When compared to the 3:2 image aspect, the 4:3 aspect is slightly shorter, and is sometimes favored by landscape photographers who might find that the 3:2 frame is a bit too long to fill effectively. Another reason for this favor is the size of the 645 negative film which, at 60x45mm this size is way bigger than the standard 24x36mm film frame of 35mm cameras.

Turned on its side, the 4:3 image aspect becomes 3:4, an uncommon aspect not normally listed os one of the image aspect options on digital cameras. Pardon the discourse, but the 3:4 image aspect is one of my favorites because this is the image aspect of half-frame 35mm film camera images which is a part of my permanent collection.

16:9 and 9:16 Image Aspect
16:9 Image Aspect
Image at 16:9 Aspect Ratio

9:16 Image Aspect
Image at 9:16 Aspect Ratio
The 16:9 image aspect has become the most common aspect ratio for televisions and computer monitors, and is also the international standard format of HDTV, Full HD, non-HD digital television and analog widescreen television. It is also used universally as the ratio for mobile phone screens.

As a product of movie producers the 16:9 aspect ratio allows users to view a bigger picture close enough to that of a cinema, with enhanced quality with stronger backdrops and scenery.

In still photography, this image aspect makes a great format for wide sweeping vista and panoramic shots in still photography. This panoramic format is also used by some medium format panoramic film cameras, and several early Panasonic compact cameras.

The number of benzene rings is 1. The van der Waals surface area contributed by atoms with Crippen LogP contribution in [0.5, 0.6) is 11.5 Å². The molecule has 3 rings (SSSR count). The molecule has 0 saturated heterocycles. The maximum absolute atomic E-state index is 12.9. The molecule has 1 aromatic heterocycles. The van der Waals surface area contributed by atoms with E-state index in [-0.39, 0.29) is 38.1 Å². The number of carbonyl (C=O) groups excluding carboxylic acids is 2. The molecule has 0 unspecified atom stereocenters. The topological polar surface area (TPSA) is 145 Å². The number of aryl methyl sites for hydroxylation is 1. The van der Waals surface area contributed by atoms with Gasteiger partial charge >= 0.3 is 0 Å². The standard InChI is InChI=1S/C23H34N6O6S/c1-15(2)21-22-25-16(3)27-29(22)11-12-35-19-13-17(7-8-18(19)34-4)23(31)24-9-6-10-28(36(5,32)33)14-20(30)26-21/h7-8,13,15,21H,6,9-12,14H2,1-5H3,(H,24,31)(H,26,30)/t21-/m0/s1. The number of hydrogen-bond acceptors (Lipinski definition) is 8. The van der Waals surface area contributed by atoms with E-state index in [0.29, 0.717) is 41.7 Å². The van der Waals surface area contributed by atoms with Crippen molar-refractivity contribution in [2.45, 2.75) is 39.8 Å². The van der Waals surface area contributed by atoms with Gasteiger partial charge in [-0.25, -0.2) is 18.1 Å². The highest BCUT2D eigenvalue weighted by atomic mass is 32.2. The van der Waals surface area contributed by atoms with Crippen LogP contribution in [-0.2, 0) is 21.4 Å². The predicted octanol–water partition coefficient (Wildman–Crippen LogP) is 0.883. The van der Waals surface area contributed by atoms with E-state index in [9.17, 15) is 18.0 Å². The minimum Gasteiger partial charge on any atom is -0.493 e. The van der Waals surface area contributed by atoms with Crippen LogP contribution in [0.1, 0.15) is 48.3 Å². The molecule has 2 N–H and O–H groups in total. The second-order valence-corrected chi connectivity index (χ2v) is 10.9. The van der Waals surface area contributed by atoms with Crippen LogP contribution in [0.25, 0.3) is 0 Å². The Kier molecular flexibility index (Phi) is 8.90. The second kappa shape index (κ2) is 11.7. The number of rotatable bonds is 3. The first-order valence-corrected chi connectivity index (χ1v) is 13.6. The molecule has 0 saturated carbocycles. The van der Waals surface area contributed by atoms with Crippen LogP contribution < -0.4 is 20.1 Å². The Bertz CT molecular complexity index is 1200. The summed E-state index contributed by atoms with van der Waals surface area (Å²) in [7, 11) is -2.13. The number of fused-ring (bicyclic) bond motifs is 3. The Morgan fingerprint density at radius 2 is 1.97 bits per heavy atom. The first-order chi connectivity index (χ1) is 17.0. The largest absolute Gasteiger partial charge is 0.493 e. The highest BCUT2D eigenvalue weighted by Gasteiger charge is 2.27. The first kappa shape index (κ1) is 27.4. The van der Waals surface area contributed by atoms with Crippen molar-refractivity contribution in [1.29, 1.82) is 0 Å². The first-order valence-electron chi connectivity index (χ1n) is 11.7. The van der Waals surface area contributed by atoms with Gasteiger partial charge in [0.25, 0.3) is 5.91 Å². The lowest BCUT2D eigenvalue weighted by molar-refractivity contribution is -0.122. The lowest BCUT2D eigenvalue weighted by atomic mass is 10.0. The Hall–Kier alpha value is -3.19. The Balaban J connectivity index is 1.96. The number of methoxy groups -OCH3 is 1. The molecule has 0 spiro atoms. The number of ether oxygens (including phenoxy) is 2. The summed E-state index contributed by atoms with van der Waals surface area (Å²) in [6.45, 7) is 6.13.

Turned on its side the image is now in 9:16 image aspect, which might be worth a challenge to work with. You can always have a go at if you have an ultra-wide angle lens and you are located on a high perch.

1:1 (or 6:6) Image Aspect
1:1 (or 6:6) Image Aspect
Image at 1:1 Aspect Ratio
A perennial favorite of a few and long established photographers, the 1:1 image aspect is a very easy format to get used to, capturing compositions which do bot have to conform to specific rules of photography. I find images captures in 1:1 aspect as indefinitely balanced, composed and all regardless of its subject content. Working with 1:1 image aspect on a standard 3:2 aspect sensor, however, will cause you a loss of more than 30% of the picture area.

JPEG or RAW Images?
On most cameras, JPEG images are processed and recorded using the aspect ratio selected when the image was taken, displayed at cropped dimensions during playback or when exported. RAW images, on the other hand, are not cropped. They are captured at the full size of the sensor with the aspect ratio information recorded as part of the digital file data.

When reviewed in playback mode, or uploaded for post-processing, the uncropped image data is shown overlaid by a template, or frame, based on the selected aspect ratio. The aspect ratio information can be used to crop the images in-camera (in Edit mode) and exported as cropped JPEG images.

Resource Links:
Tips for Composing with Different-Format Cameras
Aspect ratios and compositional theory